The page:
Significant Discharge Facility - A municipal or industrial wastewater facility (defined as such by the jurisdiction in which it is permitted) is distinguished from a nonsignificant facility on the basis of flow for municipals and loads for industrials. In general, but not always, significant municipal facilities have flows larger than 0.4 million gallons per day, and significant industrial facilities discharge loads larger than 3,800 pounds per year of total phosphorus and 27,000 pounds per year of total nitrogen.
Tidal Atmospheric Deposition – Nitrogen that is added to a tidal river segment or the Bay by precipitation. Atmospheric deposition allocations are the responsibility of EPA, not the States.
Urban – Allocation of diffuse source pollutants from densely populated areas. This runoff primarily contributes to a segment’s load allocation after rain or snow events.
Waste Load Allocation - A waste load allocation (WLA) is the maximum load of a pollutant emanating from point source sectors that can enter a particular waterway (segment) without violating applicable water quality standards.
Wastewater – Allocations of pollutants to municipal or industrial wastewater facilities that discharge into a particular waterway and contribute to the overall waste load allocation for that segment.
Wastewater (CSO) – Allocations of pollutants to Combined Sewer Overflows as a portion of the overall waste load allocation for a particular waterway.
WLA Reserve - That portion of a segment's waste load allocation that is not allocated to an existing point source sector or discharger.
What do I need to know about the data?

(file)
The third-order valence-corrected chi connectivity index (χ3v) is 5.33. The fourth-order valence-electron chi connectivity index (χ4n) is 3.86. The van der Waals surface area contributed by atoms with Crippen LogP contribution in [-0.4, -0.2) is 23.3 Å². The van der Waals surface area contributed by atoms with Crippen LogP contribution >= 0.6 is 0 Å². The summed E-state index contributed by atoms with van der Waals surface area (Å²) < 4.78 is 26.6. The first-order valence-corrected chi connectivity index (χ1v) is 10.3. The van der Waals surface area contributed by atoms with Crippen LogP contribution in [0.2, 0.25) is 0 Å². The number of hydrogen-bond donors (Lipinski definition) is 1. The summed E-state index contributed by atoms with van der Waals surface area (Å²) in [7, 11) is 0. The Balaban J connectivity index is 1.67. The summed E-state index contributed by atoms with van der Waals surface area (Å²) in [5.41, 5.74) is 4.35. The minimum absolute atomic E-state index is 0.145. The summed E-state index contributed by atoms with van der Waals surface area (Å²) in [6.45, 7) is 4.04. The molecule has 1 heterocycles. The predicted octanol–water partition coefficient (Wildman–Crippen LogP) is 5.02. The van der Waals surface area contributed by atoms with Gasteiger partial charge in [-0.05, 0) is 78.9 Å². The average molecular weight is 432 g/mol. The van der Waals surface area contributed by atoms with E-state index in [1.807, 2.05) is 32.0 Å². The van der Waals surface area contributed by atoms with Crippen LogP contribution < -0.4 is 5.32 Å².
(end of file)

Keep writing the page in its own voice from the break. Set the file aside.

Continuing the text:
Aggregate - Aggregated allocations are the sum of loads from multiple facilities.
Download Data – If an entry shows 0, there is no allocation. If an entry shows N/A, the sector or facility is not applicable in this allocation.
Nitrogen – Nitrogen means Total Nitrogen.
Increasing Targets - Some states show an increase from current loads to projected future loads because their milestones assume that all wastewater facilities are discharging at their full permitted capacity, rather than at projected capacity levels.
Nitrogen – Nitrogen means Total Nitrogen.
Permitted Facilities – Facility data are not yet available in the 5.3.2 Watershed Model.
Phosphorus – Phosphorus means Total Phosphorus.
Segment and Basin Allocations – The TMDL assigned allocations at the State-Segment basis, however Segments can cross multiple Basins within a single State. The full allocation for a Segment is associated with each Basin that it crosses.
Tidal Atmospheric Deposition – Tidal atmospheric deposition allocations are only calculated for the segment or for the entire tidal area of the Chesapeake and are not calculated at the State, Basin, or Segment level.
Total Suspended Solids (TSS) – Small particles of solid pollutants that float on the surface of, or are suspended in, sewage or other liquids. Since TSS is predominantly sediment, total suspended solids and sediment are often used interchangeably. Total suspended solids resist removal by conventional means.